For the latest in a regular Business Advice series on Britain’s local currencies, we take a look at the Brixton Pound, the country’s first inner-city tender.
Last week we took an inside look at Liverpool’s new digital wallet, and later in the series we’ll venture to Sussex to find out how independent traders in Lewes have responded to the town’s local currency.
Now, we speak to local business owners in Brixton as well as a founding director of the initiative to find out how the Brixton Pound seeks to consolidate the town’s proudly independent identity into a model that benefits the wider local economy.
Launched as a physical currency in September 2009, the pound’s tagline is “money that sticks to Brixton”. Like all other local currencies, the idea behind Brixton’s tender is to boost spending with independent businesses and encourage people to look more close to home when deciding where to shop.
According to Zac Monro, a local architect and one of the initiative’s founding directors, the initial idea was in response to the impact of the 2008 financial crash on independent business owners and the communities they serve.
“Everyone was very aware that their local economy seemed to be very dependent on big, global organisations. Suddenly, all sorts of small shops had to shut down because somebody a long way away invested in the wrong thing,” he told Business Advice.
“It’s the idea of helping a local economy become more resilient to the whims of the market.” With this in mind, Monro explained the intention was to build a local economy that could be sustainable.
“But sustainable in a robust way. If there’s a local economy that works well within itself, with a strong supply chain that works internally, then it becomes less dependent on, basically, gambling and speculation.”
But how can we consider the concept of a localised economy in practice? Monro, whose firm accepts the Brixton Pound, added further detail to how it can support sustainable supply chain links.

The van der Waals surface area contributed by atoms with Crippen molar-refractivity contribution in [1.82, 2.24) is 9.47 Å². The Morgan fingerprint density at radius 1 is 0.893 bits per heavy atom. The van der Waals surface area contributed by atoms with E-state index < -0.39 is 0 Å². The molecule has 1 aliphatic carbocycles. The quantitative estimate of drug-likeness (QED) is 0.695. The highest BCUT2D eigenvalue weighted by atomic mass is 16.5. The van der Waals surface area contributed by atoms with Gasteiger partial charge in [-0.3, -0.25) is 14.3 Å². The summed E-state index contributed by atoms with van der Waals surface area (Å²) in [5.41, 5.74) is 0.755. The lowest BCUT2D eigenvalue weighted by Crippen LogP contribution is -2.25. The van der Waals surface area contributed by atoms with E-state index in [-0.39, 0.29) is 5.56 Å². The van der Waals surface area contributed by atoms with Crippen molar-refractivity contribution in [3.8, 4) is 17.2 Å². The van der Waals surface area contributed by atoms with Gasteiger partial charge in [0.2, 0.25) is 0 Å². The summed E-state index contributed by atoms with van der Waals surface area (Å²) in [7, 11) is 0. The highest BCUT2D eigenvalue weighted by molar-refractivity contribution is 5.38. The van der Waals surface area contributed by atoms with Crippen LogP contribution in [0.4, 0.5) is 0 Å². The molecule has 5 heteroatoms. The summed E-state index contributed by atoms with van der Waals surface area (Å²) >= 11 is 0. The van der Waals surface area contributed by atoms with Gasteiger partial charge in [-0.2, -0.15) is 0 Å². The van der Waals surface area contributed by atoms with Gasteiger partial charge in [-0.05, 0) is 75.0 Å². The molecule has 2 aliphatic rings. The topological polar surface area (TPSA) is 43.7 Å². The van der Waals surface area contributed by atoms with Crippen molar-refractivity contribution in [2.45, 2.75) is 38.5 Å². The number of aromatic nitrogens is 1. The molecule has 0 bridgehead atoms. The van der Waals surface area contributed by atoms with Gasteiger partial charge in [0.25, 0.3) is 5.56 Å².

“I would find myself going to buy coffee, and one shop wouldn’t take it and I wouldn’t go there anymore. Then, I’d discover coffee shops that would take it. That’s an example of how it strengthens the local supply chain,” he said.
Reinforcing the local identity
For Maggie Zimmerman, who has spent almost a decade at Brixton Cycles, a workers’ co-operative founded in 1983 after the Brixton riots, a resilient local economy is central to the identity of the area.
“I don’t know if you can just quantify the impact in hard economic terms,” conceded Zimmerman.
“It goes deeper than that. The reason our customers come to us is because we aren’t a corporate chain. We’re their friends and their neighbours and they know they’ll get better service because they aren’t being treated like cogs in a wheel.
“Part of what made Brixton what it is are the local businesses that have shaped the public face of the neighbourhood over the decades,” she added.
Figures from the Local Data Company revealed that 15 high streets stores closed every day in the first half of 2016, and small independent businesses have been among those most vulnerable with the emergence of ultra-convenient online shopping and rising rents, particularly in an area like Brixton that has seen vast regeneration in recent years.
The visible “independence” of the high street is a concern for business owners across the country, and something local currencies have been introduced to fight for.